La Guaira, Venezuela

Categories
Special Collections > Keystone Slides
Type
tiff scanned file from original glass slide
Description
Here you are in tropical South America. Venezuela lies very near the Equator, and is rich in the animal and the plant life of the tropics. What great river flows through it? The chief port of the country is La Guaira, the city you see before you. It is not a large city, since it contains only about 10,000 people-negroes, Indians, Spanish, and half-breeds. Nor is it the sort of place in which you would like to live. The kind of people that make up a large part of the population is here shown. Would you like them for neighbors? It is very hot in La Guaira. The mean temperature throughout the year is 84. The city is built on a mountain side that slopes rapidly down to the Carribean Sea. The mountain rises directly behind the city to a height of 8,000 feet. It is a landmark to sailors a hundred miles out at sea. La Guaira exports cacao, coffee, and hides. The harbor, shown in the background, is protected by breakwaters, and contains about 80 acres of water. La Guaira is 10 miles from Caracas, the capital of Venezuela. The fort on the mountain side is famous in the history of the country. It was bombarded in 1903 by German and English gunboats to make Venezuela pay certain claims of these countries. Venezuela is a country rich in resources. These are largely underdeveloped. It lies in the rich valley of the Orinoco, which crosses the country from east to west. Half of its land is covered with tropical forests. Its pampas along the Orinoco are great cattle-grazing plains. It has untold wealth in its rich soil. It is large enough to make four states the size of Ohio; but its population is less than half that of Ohio. Keystone ID: 13314 Note: All titles, descriptions, and location coordinates are from the original Keystone Slide documentation as supplied by the Keystone View Company. No text has been edited or changed.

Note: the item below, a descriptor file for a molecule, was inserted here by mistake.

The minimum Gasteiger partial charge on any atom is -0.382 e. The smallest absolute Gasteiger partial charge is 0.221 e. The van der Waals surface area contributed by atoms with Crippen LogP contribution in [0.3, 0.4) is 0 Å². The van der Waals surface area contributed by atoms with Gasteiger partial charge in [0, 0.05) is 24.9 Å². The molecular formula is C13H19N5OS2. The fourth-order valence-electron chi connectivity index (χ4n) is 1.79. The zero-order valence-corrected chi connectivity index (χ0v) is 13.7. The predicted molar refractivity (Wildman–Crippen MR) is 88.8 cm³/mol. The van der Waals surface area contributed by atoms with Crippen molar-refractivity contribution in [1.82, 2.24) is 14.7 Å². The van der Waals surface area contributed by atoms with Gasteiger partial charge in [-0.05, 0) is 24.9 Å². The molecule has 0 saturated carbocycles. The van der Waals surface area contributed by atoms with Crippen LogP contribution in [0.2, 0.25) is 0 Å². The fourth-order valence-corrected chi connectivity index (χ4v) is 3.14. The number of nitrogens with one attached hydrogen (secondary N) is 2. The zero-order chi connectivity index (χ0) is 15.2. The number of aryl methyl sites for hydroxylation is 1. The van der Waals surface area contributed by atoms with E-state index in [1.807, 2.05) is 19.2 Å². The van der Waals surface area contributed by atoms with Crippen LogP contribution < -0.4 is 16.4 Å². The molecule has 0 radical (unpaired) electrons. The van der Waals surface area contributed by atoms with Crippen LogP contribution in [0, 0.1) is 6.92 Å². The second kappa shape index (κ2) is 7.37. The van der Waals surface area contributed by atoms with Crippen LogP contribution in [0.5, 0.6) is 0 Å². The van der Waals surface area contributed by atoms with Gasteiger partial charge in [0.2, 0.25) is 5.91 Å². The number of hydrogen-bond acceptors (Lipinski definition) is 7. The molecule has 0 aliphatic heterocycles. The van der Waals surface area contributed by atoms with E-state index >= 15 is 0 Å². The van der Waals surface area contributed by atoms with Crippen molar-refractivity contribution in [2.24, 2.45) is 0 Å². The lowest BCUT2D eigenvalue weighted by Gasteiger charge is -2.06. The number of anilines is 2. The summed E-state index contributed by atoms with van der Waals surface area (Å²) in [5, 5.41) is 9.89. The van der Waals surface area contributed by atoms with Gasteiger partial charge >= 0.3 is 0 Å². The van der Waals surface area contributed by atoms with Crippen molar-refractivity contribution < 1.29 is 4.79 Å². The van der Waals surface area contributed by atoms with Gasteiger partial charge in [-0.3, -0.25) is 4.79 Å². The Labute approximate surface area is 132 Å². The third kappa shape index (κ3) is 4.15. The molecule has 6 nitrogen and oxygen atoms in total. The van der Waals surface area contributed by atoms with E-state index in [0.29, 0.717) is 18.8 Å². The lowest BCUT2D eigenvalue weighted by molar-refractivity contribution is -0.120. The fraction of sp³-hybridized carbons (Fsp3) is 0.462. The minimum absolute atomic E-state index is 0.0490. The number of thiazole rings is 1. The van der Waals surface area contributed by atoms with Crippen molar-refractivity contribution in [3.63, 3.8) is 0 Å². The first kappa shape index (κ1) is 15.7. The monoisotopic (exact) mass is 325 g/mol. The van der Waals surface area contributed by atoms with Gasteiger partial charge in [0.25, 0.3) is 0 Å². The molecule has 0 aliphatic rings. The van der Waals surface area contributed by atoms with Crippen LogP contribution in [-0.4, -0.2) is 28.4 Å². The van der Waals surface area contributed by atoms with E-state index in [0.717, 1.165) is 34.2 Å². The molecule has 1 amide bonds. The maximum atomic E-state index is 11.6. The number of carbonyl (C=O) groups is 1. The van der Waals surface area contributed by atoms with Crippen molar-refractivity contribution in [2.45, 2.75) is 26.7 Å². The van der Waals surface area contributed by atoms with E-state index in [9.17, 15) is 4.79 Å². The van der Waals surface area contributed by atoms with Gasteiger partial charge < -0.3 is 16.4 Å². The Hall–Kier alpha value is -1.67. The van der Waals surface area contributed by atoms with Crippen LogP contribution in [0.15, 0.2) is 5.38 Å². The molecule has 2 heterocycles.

Rights
Copyright by the Keystone View Company. The original slides are housed in McConnell Library's Special Collections.